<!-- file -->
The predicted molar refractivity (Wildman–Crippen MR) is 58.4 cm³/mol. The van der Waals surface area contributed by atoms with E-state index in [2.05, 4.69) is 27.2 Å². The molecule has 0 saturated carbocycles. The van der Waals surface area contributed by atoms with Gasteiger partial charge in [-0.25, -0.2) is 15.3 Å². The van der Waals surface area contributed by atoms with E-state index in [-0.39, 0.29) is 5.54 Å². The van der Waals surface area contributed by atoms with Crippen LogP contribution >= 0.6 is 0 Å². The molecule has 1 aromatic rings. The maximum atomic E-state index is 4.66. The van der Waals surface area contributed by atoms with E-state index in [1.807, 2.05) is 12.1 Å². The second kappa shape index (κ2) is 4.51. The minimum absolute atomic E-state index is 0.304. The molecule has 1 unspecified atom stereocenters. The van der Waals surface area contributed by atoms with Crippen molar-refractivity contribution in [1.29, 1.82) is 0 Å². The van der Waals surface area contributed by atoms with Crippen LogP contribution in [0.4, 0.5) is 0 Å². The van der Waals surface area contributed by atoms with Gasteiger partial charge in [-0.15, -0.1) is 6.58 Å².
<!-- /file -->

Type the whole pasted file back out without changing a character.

The predicted molar refractivity (Wildman–Crippen MR) is 58.4 cm³/mol. The van der Waals surface area contributed by atoms with E-state index in [2.05, 4.69) is 27.2 Å². The molecule has 0 saturated carbocycles. The van der Waals surface area contributed by atoms with Gasteiger partial charge in [-0.25, -0.2) is 15.3 Å². The van der Waals surface area contributed by atoms with E-state index in [-0.39, 0.29) is 5.54 Å². The van der Waals surface area contributed by atoms with Crippen LogP contribution >= 0.6 is 0 Å². The molecule has 1 aromatic rings. The maximum atomic E-state index is 4.66. The van der Waals surface area contributed by atoms with E-state index in [1.807, 2.05) is 12.1 Å². The second kappa shape index (κ2) is 4.51. The minimum absolute atomic E-state index is 0.304. The molecule has 1 unspecified atom stereocenters. The van der Waals surface area contributed by atoms with Crippen molar-refractivity contribution in [1.29, 1.82) is 0 Å². The van der Waals surface area contributed by atoms with Crippen LogP contribution in [0.4, 0.5) is 0 Å². The van der Waals surface area contributed by atoms with Gasteiger partial charge in [-0.15, -0.1) is 6.58 Å².